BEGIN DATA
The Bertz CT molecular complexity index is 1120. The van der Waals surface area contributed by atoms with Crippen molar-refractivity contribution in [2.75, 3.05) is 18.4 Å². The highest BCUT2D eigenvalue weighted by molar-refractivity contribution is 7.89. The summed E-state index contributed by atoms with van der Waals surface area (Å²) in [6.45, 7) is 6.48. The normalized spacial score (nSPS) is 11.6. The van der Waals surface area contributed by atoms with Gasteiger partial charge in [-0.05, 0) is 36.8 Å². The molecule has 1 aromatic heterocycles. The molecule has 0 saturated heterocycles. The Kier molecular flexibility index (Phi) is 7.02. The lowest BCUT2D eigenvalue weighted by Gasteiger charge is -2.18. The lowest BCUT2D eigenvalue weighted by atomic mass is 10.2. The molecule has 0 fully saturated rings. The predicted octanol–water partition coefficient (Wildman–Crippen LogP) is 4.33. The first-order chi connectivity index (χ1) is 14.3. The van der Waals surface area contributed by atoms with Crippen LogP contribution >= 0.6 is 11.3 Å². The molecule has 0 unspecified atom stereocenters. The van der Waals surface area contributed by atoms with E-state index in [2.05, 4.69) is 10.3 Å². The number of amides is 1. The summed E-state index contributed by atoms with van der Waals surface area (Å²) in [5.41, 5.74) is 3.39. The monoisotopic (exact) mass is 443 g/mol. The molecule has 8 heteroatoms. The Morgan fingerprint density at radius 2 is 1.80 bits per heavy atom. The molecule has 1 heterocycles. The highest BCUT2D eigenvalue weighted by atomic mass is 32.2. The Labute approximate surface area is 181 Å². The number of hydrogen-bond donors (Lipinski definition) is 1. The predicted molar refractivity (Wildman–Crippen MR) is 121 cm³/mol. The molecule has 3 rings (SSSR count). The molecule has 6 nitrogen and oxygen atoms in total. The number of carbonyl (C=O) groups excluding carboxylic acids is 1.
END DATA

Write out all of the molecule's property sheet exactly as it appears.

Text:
The Bertz CT molecular complexity index is 1120. The van der Waals surface area contributed by atoms with Crippen molar-refractivity contribution in [2.75, 3.05) is 18.4 Å². The highest BCUT2D eigenvalue weighted by molar-refractivity contribution is 7.89. The summed E-state index contributed by atoms with van der Waals surface area (Å²) in [6.45, 7) is 6.48. The normalized spacial score (nSPS) is 11.6. The van der Waals surface area contributed by atoms with Gasteiger partial charge in [-0.05, 0) is 36.8 Å². The molecule has 1 aromatic heterocycles. The molecule has 0 saturated heterocycles. The Kier molecular flexibility index (Phi) is 7.02. The lowest BCUT2D eigenvalue weighted by Gasteiger charge is -2.18. The lowest BCUT2D eigenvalue weighted by atomic mass is 10.2. The molecule has 0 fully saturated rings. The predicted octanol–water partition coefficient (Wildman–Crippen LogP) is 4.33. The first-order chi connectivity index (χ1) is 14.3. The van der Waals surface area contributed by atoms with Crippen LogP contribution >= 0.6 is 11.3 Å². The molecule has 0 unspecified atom stereocenters. The van der Waals surface area contributed by atoms with E-state index in [2.05, 4.69) is 10.3 Å². The number of amides is 1. The summed E-state index contributed by atoms with van der Waals surface area (Å²) in [5.41, 5.74) is 3.39. The monoisotopic (exact) mass is 443 g/mol. The molecule has 8 heteroatoms. The Morgan fingerprint density at radius 2 is 1.80 bits per heavy atom. The molecule has 1 heterocycles. The highest BCUT2D eigenvalue weighted by atomic mass is 32.2. The Labute approximate surface area is 181 Å². The number of hydrogen-bond donors (Lipinski definition) is 1. The predicted molar refractivity (Wildman–Crippen MR) is 121 cm³/mol. The molecule has 3 rings (SSSR count). The molecule has 6 nitrogen and oxygen atoms in total. The number of carbonyl (C=O) groups excluding carboxylic acids is 1.